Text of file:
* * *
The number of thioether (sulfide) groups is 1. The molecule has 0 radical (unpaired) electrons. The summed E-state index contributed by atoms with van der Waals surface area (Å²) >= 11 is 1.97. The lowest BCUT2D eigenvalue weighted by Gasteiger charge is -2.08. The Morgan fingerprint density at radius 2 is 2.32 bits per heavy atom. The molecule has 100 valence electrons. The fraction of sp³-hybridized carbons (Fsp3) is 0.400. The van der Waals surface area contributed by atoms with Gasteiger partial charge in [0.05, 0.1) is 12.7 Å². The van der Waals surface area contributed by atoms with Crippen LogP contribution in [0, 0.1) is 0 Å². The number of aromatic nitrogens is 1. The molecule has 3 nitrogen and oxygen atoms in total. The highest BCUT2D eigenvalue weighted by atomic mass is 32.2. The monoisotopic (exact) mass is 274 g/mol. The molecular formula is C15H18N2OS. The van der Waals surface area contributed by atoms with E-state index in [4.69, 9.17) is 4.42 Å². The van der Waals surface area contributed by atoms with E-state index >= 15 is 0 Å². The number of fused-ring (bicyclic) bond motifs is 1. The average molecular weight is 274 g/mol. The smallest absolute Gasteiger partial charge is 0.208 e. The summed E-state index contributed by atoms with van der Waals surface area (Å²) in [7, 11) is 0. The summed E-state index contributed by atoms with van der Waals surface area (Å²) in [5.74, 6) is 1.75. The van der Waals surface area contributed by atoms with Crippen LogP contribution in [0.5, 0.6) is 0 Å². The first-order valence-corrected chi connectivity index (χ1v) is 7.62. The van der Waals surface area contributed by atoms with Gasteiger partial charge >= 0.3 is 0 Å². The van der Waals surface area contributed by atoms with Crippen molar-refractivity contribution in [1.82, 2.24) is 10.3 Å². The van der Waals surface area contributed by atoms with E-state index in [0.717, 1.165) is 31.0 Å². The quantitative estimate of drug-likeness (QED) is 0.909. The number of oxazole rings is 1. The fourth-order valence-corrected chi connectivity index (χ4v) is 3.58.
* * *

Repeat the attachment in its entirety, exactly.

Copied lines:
The number of thioether (sulfide) groups is 1. The molecule has 0 radical (unpaired) electrons. The summed E-state index contributed by atoms with van der Waals surface area (Å²) >= 11 is 1.97. The lowest BCUT2D eigenvalue weighted by Gasteiger charge is -2.08. The Morgan fingerprint density at radius 2 is 2.32 bits per heavy atom. The molecule has 100 valence electrons. The fraction of sp³-hybridized carbons (Fsp3) is 0.400. The van der Waals surface area contributed by atoms with Gasteiger partial charge in [0.05, 0.1) is 12.7 Å². The van der Waals surface area contributed by atoms with Crippen LogP contribution in [0, 0.1) is 0 Å². The number of aromatic nitrogens is 1. The molecule has 3 nitrogen and oxygen atoms in total. The highest BCUT2D eigenvalue weighted by atomic mass is 32.2. The monoisotopic (exact) mass is 274 g/mol. The molecular formula is C15H18N2OS. The van der Waals surface area contributed by atoms with E-state index in [4.69, 9.17) is 4.42 Å². The van der Waals surface area contributed by atoms with E-state index >= 15 is 0 Å². The number of fused-ring (bicyclic) bond motifs is 1. The average molecular weight is 274 g/mol. The smallest absolute Gasteiger partial charge is 0.208 e. The summed E-state index contributed by atoms with van der Waals surface area (Å²) in [7, 11) is 0. The summed E-state index contributed by atoms with van der Waals surface area (Å²) in [5.74, 6) is 1.75. The van der Waals surface area contributed by atoms with Crippen LogP contribution in [0.5, 0.6) is 0 Å². The first-order valence-corrected chi connectivity index (χ1v) is 7.62. The van der Waals surface area contributed by atoms with Gasteiger partial charge >= 0.3 is 0 Å². The van der Waals surface area contributed by atoms with Crippen molar-refractivity contribution in [1.82, 2.24) is 10.3 Å². The van der Waals surface area contributed by atoms with E-state index in [0.717, 1.165) is 31.0 Å². The quantitative estimate of drug-likeness (QED) is 0.909. The number of oxazole rings is 1. The fourth-order valence-corrected chi connectivity index (χ4v) is 3.58.